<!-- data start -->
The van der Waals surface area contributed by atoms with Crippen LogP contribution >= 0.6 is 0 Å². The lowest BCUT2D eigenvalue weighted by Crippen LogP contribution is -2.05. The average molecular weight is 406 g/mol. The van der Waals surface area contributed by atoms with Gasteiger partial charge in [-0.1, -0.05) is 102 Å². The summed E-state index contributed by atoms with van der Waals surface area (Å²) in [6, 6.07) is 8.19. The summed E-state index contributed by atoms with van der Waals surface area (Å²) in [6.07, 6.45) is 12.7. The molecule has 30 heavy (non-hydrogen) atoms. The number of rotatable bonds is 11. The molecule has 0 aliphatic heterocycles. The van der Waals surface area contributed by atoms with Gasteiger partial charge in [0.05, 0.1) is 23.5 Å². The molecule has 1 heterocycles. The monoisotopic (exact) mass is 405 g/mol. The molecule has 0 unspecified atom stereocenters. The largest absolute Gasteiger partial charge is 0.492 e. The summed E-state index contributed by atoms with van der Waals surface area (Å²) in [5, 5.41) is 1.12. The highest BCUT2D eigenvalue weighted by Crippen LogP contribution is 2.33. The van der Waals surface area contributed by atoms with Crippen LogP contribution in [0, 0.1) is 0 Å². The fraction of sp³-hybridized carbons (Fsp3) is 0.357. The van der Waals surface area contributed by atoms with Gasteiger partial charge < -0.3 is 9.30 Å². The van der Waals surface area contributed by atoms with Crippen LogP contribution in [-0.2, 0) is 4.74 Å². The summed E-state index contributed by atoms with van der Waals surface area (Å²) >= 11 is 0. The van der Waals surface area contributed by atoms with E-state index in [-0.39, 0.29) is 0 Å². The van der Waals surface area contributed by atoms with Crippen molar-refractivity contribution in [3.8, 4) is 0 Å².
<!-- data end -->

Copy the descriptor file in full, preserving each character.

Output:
The van der Waals surface area contributed by atoms with Crippen LogP contribution >= 0.6 is 0 Å². The lowest BCUT2D eigenvalue weighted by Crippen LogP contribution is -2.05. The average molecular weight is 406 g/mol. The van der Waals surface area contributed by atoms with Gasteiger partial charge in [-0.1, -0.05) is 102 Å². The summed E-state index contributed by atoms with van der Waals surface area (Å²) in [6, 6.07) is 8.19. The summed E-state index contributed by atoms with van der Waals surface area (Å²) in [6.07, 6.45) is 12.7. The molecule has 30 heavy (non-hydrogen) atoms. The number of rotatable bonds is 11. The molecule has 0 aliphatic heterocycles. The van der Waals surface area contributed by atoms with Gasteiger partial charge in [0.05, 0.1) is 23.5 Å². The molecule has 1 heterocycles. The monoisotopic (exact) mass is 405 g/mol. The molecule has 0 unspecified atom stereocenters. The largest absolute Gasteiger partial charge is 0.492 e. The summed E-state index contributed by atoms with van der Waals surface area (Å²) in [5, 5.41) is 1.12. The highest BCUT2D eigenvalue weighted by Crippen LogP contribution is 2.33. The van der Waals surface area contributed by atoms with Crippen LogP contribution in [0, 0.1) is 0 Å². The fraction of sp³-hybridized carbons (Fsp3) is 0.357. The van der Waals surface area contributed by atoms with Gasteiger partial charge < -0.3 is 9.30 Å². The van der Waals surface area contributed by atoms with Crippen LogP contribution in [-0.2, 0) is 4.74 Å². The summed E-state index contributed by atoms with van der Waals surface area (Å²) >= 11 is 0. The van der Waals surface area contributed by atoms with E-state index in [-0.39, 0.29) is 0 Å². The van der Waals surface area contributed by atoms with Crippen molar-refractivity contribution in [3.8, 4) is 0 Å².